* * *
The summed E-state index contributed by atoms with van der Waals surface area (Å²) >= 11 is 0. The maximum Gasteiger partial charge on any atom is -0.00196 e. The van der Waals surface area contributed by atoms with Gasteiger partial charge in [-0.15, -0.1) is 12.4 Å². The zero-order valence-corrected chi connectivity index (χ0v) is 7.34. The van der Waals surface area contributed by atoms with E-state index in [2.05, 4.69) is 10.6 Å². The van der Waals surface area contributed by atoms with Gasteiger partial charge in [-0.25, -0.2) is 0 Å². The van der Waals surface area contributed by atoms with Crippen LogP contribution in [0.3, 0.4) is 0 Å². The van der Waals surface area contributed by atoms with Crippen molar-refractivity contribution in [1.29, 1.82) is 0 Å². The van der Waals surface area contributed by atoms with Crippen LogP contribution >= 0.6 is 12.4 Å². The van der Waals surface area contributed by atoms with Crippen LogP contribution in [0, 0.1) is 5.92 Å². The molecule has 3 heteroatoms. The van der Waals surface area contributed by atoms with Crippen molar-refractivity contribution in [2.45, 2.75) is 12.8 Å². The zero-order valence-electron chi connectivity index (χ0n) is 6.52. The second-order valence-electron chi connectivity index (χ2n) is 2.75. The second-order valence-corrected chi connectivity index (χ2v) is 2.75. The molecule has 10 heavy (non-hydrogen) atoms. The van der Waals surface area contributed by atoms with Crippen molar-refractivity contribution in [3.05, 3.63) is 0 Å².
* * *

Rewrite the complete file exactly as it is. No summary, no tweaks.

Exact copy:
The summed E-state index contributed by atoms with van der Waals surface area (Å²) >= 11 is 0. The maximum Gasteiger partial charge on any atom is -0.00196 e. The van der Waals surface area contributed by atoms with Gasteiger partial charge in [-0.15, -0.1) is 12.4 Å². The zero-order valence-corrected chi connectivity index (χ0v) is 7.34. The van der Waals surface area contributed by atoms with E-state index in [2.05, 4.69) is 10.6 Å². The van der Waals surface area contributed by atoms with Gasteiger partial charge in [-0.25, -0.2) is 0 Å². The van der Waals surface area contributed by atoms with Crippen LogP contribution in [0.3, 0.4) is 0 Å². The van der Waals surface area contributed by atoms with Crippen molar-refractivity contribution in [1.29, 1.82) is 0 Å². The van der Waals surface area contributed by atoms with Crippen LogP contribution >= 0.6 is 12.4 Å². The van der Waals surface area contributed by atoms with Crippen LogP contribution in [0, 0.1) is 5.92 Å². The molecule has 3 heteroatoms. The van der Waals surface area contributed by atoms with Crippen molar-refractivity contribution in [2.45, 2.75) is 12.8 Å². The zero-order valence-electron chi connectivity index (χ0n) is 6.52. The second-order valence-electron chi connectivity index (χ2n) is 2.75. The second-order valence-corrected chi connectivity index (χ2v) is 2.75. The molecule has 10 heavy (non-hydrogen) atoms. The van der Waals surface area contributed by atoms with Crippen molar-refractivity contribution in [3.05, 3.63) is 0 Å².